Prepare before bringing home chicks for a flock
STARKVILLE, Miss. -- Farm supply stores are full of cute chicks in the spring, and the sight of the fluffy baby birds, combined with future dreams of fresh eggs, prompts many people to impulsively start a backyard flock.
Jessica Wells, poultry specialist with the Mississippi State University Extension Service, said chickens can be fun and productive animals that provide enjoyment for families.
“Keep in mind that just as with any pet or livestock you purchase, that animal needs constant care and attention,” she said.
Good planning is the first step toward having a successful backyard flock of chickens.
“Raising your own meat and eggs may seem like a good idea, but there are challenges to overcome,” Wells said. “It is probably cheaper and less work to buy from the store rather than to produce it yourself at home. However, they can be a fun and productive hobby.”
Wells said chickens can be friendly and display unique personalities. Some people see a flock as an educational opportunity for children, a fun hobby, and a potential source of meat and eggs year-round.
“Chickens are living creatures and will be dependent on you to feed, care for and protect them 24
hours a day, seven days a week, 365 days a year,” Wells said. “While they may be a bit less maintenance than some livestock, it is very important to remember they are still a livestock that must be managed and cared for properly.”
Those who decide to start a backyard flock should plan in advance and do some homework so they can make informed decisions.
An early step when living in a city is to check to see that local ordinances allow backyard flocks. There may also be restrictions on roosters, so carefully examine what the law allows. As a courtesy, it is wise to notify nearby neighbors of the plan to keep a backyard flock.
“Next, decide how many chickens you will have and then consider housing and pen space,” Wells said.
A small bantam chicken needs a minimum of 1 square foot of indoor space and 4 square feet of outdoor space, while a large chicken needs a minimum of 2 square feet of indoor space and 10 square feet of outdoor space. Outdoor space gives the birds access to pasture, and some people choose moveable enclosures to allow the birds access to fresh pasture on a regular basis.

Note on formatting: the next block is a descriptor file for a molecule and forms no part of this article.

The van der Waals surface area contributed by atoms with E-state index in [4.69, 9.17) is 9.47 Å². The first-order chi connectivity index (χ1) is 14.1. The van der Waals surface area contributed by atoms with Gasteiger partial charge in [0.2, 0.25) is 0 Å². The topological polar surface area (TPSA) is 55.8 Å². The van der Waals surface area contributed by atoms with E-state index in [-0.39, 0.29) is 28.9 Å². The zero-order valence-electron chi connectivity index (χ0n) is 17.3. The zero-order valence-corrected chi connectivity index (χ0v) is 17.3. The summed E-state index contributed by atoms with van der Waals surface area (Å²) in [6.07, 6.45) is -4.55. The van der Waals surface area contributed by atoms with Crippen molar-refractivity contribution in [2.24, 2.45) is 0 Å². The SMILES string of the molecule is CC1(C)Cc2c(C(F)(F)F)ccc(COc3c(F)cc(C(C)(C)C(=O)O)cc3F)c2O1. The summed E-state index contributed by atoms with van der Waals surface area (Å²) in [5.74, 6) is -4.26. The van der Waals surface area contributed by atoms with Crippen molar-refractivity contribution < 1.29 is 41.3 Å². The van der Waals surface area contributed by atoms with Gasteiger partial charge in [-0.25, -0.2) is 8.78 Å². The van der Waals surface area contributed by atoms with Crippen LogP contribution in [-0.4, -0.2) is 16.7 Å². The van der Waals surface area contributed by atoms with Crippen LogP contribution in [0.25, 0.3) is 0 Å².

Keeping the flock penned rather than letting the chickens run free is usually a better option, as it lessens disease threats and protects birds from predators. Among the animals that enjoy chicken dinners are raccoons, opossums, skunks, snakes, hawks, owls, dogs and cats, all of which are found in many residential areas.
Wells said penning the chickens and allowing them to free range are both acceptable, depending on the situation and flock needs.
“The main thing is to make sure you have taken the time to determine which is best for you and your birds,” Wells said.
Chicken feed is readily available at farm supply stores, and flocks with good pasture areas can supplement their own diet. Have plenty of feeder space, and be sure all birds can eat at the same time. Keep water supplies clean and fresh and positioned so that all birds can reach them.
“Have lots of scratch feeds and treats available but be aware that these do not hold much nutrient value,” Wells said. “They should only be used as a small supplement periodically, not as a large portion of the birds’ daily nutrient value.”
Chickens develop a pecking order, so watch for timid birds being kept away from the feeder by more dominant birds.
“Timid birds may require separate feeding to ensure they are getting what they need,” Wells said.
Jonathan Moon, research coordinator for the MSU Department of Poultry Science and researcher with the Mississippi Agricultural and Forestry Experiment Station, said owners must monitor the health of their birds to keep the flock strong.
“A good biosecurity program is a critical best management practice for all backyard flock owners,” Moon said. “This means you do all you can to prevent an infectious disease from being carried onto your farm and taking steps to reduce the likelihood that any disease that may occur does not leave your property.”
An in-depth biosecurity plan is highly recommended, as avian influenza has been detected in nearby states. Moon said at a bare minimum, growers should consider having a dedicated pair of boots or shoes that are only worn in or around the chicken house.
“Good biosecurity measures help prevent the spread of disease and maintain healthy flocks,” Moon said. “The three key components are isolation or keeping your flock away from other birds; traffic control, which is limiting human and animal movement through the flock’s area; and sanitary living conditions.”
The MSU Extension Service offers extensive information on raising backyard chickens. Much of this information is available in publications found at . These include Publication 3624, “Poultry Beginnings: Raise Your Own Backyard Chickens,” and Publication 2768, “Managing the Backyard Flock.”